There are also reasons for Arab Gulf monarchies to fear backlashes from internal elements, chiefly Sunni Islamists, if they are perceived as too embracing of Assad’s regime. Only as recently as 2017, the Sunni-ruled Arabian Peninsula sheikdoms enthusiastically supported the Trump administration’s decision to launch missiles at an SAA base near Homs after years of broadcasting Syrian regime atrocities on satellite TV for their citizens to watch and conclude that Assad is a “butcher of Sunni Muslims.” Without doubt, the decision to re-normalize ties with Syria’s government will be painful and require immense pride-swallowing.
Moreover, it is not clear that the Arabian Peninsula monarchies will be able to convince their citizens that reaccepting Assad’s legitimacy marks anything other than an Iranian victory in Syria that will heavily consolidate Tehran’s influence in Damascus. Convincing GCC nationals to accept their governments’ normalization of relations with Syria will be, at minimum, a tough sell.
Yet the UAE and other Arab states that have reconciled with the Damascus regime maintain that dealing with the government running Syria is necessary in order to influence Damascus’ position in the region. Moreover, failure to engage will make Syria “another Iraq” without doing anything to limit Iranian influence in the country.
Emirati and Bahraini perspectives on ongoing developments in Syria are heavily informed by their observations of the ways in which Iraq transformed following Saddam Hussein’s fall in 2003.
Indeed, Emirati and Bahraini perspectives on ongoing developments in Syria are heavily informed by their observations of the ways in which Iraq transformed following Saddam Hussein’s fall in 2003. The influx of Iranian forces and Iranian-backed Shi’a militias into Iraq, especially after the Islamic State’s meteoric rise to power in 2014, heavily changed Iraq’s political and security landscapes, creating deep rooted grievances among the country’s Sunni minority living under an authoritarian Shi’a-led, Iran-allied government in Baghdad. The violations of Iraqi Sunnis’ basic rights at the hands of radical Shi’a militias have also met emotional responses from many GCC citizens who see such crimes as confirmations of their worst fears of Iranian ascendancy in the Middle East.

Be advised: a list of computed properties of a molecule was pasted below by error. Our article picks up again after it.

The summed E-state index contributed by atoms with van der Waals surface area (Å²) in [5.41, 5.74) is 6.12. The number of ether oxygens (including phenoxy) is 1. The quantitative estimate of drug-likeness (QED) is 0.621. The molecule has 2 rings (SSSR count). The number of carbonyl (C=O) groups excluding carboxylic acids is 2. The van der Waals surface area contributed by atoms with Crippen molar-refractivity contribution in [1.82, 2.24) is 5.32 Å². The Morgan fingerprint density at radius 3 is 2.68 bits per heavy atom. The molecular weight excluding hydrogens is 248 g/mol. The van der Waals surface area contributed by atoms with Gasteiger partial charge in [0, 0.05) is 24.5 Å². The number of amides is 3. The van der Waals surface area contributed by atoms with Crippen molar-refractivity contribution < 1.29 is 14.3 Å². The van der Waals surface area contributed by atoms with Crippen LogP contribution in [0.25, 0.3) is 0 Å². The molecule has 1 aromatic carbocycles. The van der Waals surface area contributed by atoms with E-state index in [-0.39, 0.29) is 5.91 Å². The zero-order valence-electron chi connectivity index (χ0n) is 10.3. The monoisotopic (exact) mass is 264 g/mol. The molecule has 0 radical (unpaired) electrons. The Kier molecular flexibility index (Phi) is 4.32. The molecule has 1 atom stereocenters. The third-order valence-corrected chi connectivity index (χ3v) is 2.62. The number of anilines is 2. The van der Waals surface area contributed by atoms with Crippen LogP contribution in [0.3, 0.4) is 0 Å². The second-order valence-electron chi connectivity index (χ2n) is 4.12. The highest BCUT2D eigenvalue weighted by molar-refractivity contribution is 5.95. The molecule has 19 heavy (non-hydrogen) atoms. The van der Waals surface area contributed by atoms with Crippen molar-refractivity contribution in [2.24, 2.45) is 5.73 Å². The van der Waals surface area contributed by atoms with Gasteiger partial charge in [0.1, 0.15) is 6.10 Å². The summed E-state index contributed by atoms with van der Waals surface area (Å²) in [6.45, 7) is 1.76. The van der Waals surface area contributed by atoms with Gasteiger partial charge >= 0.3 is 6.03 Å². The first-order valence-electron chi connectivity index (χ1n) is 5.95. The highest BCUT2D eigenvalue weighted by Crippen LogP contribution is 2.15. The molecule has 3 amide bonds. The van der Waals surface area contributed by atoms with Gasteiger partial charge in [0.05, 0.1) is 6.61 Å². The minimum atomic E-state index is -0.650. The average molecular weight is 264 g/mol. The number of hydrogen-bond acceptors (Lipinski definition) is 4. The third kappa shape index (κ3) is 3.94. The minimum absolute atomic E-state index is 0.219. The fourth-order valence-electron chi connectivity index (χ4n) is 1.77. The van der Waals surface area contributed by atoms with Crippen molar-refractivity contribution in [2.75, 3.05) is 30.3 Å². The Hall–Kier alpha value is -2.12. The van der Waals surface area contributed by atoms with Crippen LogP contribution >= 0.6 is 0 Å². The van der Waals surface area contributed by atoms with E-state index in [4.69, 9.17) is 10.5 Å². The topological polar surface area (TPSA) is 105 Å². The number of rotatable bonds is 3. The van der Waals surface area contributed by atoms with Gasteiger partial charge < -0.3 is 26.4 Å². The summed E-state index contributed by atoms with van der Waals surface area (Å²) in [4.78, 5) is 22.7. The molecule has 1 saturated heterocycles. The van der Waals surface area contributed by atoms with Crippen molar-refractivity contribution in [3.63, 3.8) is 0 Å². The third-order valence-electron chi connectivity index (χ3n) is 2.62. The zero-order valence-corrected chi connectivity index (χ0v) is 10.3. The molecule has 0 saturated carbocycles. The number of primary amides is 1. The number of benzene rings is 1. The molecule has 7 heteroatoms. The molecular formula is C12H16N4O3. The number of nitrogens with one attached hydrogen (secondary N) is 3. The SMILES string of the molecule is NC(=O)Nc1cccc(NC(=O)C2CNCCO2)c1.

To this day, many in Sunni-ruled GCC states maintain a sense of guilt for not doing more in the 2000s to help Iraq stand on its own two feet without Iran meddling in its internal affairs. “There is no way to completely prevent Iran from having influence inside Syria, but at least we can try to mitigate that influence as much as we can,” according to Abdulkhaleq Abdulla, an internationally renowned Emirati political scientist. “Arab states do not want to abandon Syria like we abandoned Iraq.”
The Russian Role
It is impossible to asses Arab Gulf states’ Syria strategies without analyzing the Russian factor. Russian Foreign Minister Sergei Lavrov’s visit this month to four GCC states—Kuwait, Qatar, Saudi Arabia, and the UAE— was about addressing multiple factors impacting Moscow’s relations with the Gulf states, including the Syrian crisis. A key purpose behind Lavrov’s latest diplomatic tour of the Arabian Peninsula was to try and push Saudi Arabia and Kuwait toward the UAE and Bahrain’s position on the Syrian regime. Although the Kremlin understands that Qatar is extremely unlikely to soon restore relations with Assad’s government, a high priority for Moscow’s Middle East foreign policy this year will be pushing more Sunni Arab states toward reconciliation with Damascus.
There is good reason for Russia’s leadership to expect support from the Gulf states vis-à-vis Syria despite the fact that much of the support that anti-Assad rebels received earlier in the conflict came from the GCC. Currently, Gulf Arab states are joining Israel in viewing Russia as the only power that has the means to realistically push back against Iranian influence in Syria. Put simply, countering Tehran in Syria requires improved relations with the Kremlin and deeper coordination between Gulf monarchies and Moscow when it comes to Syria’s reconstruction and post-war settlement.